National Museum of Western Art
art museum in Tokyo, Japan



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National Museum of Western Art
art museum in Tokyo, Japan
Average: 5 (1 vote)

7-7 Ueno Koen, Taito

More about National Museum of Western Art

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Sr. Contributor

The French government forced the Japanese to build the National Museum of Western Art.

The two countries probably have a much nicer way to put it, but that's the truth. France scooped up a trove of art in the wake of World War II belonging to Kojiro Matsukata, son of a Japanese prime minister and a very successful businessman. He got a law degree at Yale and then traveled through Europe on his way back to Japan, where he became the first president of Kawasaki. During World War I, Kawasaki was making a killing in London shipbuilding, so Matsukata made the city his home base throughout the war. He started buying art in London, amassing nearly 10,000 pieces that he intended to use to build a museum.

While he returned to Japan after WWI, Europe was a frequent business trip on his itinerary, with plenty of time set aside for him to go into full treat-yo-self mode around the best galleries on the continent. While many pieces in his collection made it back to Japan, most were stored around Europe. The Great Depression hit Japan hard, and forced Matsukata to sell off most of his artwork to get cash infusions to keep Kawasaki afloat. With the start of World War II, he consolidated his paintings in storage around Europe into a warehouse in London and the basement at the Rodin Museum in Paris (one of his good friends was running the joint and agreed to help out a brother art collector). 

The London warehouse burnt to the ground, turning all the invaluable art inside to cinders. The art at the Rodin Museum survived Nazis, bombing raids, and the largest and most costly war in human history. But the French were super pissed at anyone associated with Japan or the Nazis, so once word about Matsukata's storage unit of fine art in Paris got back to the French government, they called finders-keepers, seizing every last frame as enemy property.

The Japanese government bartered, begged, and pleaded for the artwork to return. The French held on until the 1950s, when they offered the artwork to Japan (Matsukata was dead by the time), but only if it was all housed in a museum of French art. Japan readily agreed, going so far as having French/Swiss artist and architecture ace Le Corbusier design the damn thing. Today, yearly acquisitions have given the National Museum of Western Art a collection spanning the Renaissance through the 20th century. It's still the only national institution in Japan devoted to the showing and preservation of Western art, and Europe only had to twist Japan's arm a bit to get it.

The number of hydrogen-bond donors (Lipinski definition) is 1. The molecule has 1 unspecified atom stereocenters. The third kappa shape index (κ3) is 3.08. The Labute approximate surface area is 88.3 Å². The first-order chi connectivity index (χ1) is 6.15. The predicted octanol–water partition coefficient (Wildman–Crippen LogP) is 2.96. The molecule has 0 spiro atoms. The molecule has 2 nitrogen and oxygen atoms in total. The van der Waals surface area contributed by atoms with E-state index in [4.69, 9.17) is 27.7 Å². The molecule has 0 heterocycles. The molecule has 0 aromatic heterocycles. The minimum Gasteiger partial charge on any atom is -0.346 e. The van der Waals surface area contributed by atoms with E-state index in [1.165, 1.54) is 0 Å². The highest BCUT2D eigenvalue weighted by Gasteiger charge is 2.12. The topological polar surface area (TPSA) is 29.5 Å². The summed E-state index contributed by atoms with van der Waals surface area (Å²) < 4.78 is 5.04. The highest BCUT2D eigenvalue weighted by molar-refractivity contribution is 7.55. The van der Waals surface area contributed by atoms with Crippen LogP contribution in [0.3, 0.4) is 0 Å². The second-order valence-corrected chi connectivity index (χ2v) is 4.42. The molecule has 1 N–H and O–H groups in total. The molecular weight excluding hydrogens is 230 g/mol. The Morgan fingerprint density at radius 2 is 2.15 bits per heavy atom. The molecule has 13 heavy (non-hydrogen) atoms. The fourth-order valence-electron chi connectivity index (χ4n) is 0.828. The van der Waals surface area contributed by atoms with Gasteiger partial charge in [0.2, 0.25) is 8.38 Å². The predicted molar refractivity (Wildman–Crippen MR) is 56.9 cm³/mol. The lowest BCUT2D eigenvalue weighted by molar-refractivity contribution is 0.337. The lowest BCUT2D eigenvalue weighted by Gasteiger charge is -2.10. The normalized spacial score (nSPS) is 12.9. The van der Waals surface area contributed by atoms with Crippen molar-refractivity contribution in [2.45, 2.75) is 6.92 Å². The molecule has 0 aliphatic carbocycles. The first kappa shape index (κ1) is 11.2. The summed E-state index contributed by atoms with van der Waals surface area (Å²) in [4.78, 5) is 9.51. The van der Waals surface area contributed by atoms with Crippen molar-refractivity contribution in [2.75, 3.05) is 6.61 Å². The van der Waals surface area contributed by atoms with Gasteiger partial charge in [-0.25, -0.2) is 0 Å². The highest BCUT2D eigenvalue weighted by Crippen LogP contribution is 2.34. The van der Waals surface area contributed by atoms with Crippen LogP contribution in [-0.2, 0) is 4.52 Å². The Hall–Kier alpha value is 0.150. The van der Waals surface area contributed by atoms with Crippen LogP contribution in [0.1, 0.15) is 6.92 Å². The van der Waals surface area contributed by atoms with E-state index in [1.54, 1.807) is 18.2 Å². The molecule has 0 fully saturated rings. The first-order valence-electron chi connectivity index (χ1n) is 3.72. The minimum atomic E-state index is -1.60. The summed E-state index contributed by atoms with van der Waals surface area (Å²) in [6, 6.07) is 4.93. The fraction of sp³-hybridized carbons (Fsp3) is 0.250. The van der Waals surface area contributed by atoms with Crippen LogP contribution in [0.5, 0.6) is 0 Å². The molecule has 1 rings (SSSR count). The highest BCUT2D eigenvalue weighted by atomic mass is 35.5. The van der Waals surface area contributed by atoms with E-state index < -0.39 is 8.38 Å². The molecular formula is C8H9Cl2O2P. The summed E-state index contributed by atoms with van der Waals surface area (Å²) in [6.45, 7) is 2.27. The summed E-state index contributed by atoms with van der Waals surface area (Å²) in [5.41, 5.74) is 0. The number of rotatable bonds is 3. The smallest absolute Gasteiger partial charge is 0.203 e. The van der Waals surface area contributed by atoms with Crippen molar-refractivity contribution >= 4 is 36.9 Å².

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Here is what Wikipedia says about National Museum of Western Art

The National Museum of Western Art (国立西洋美術館, Kokuritsu Seiyō Bijutsukan, lit. "National Western Art Museum", NMWA) is the premier public art gallery in Japan specializing in art from the Western tradition.

The museum is in the museum and zoo complex in Ueno Park in Taito, central Tokyo. It received 1,162,345 visitors in 2016.


The NMWA was established on June 10, 1959. The museum developed around the core art collection of Matsukata Kojiro (1865–1950), whose thinking is mirrored in the museum he anticipated.

Matsukata's acquisition strategies were designed to create the nucleus of what he hoped would become an evolving national museum specializing in Western art.

The museum exhibits works from the Renaissance to the early 20th century, many having been acquired since the museum's opening. The museum's purpose is to provide the public with opportunities to appreciate Western art.

Since its opening, the museum, as Japan's only national institution devoted to Western art, has been involved in exhibitions, art work and document acquisition, research, restoration and conservation, education and the publication of materials related to Western art.

Check out the full Wikipedia article about National Museum of Western Art.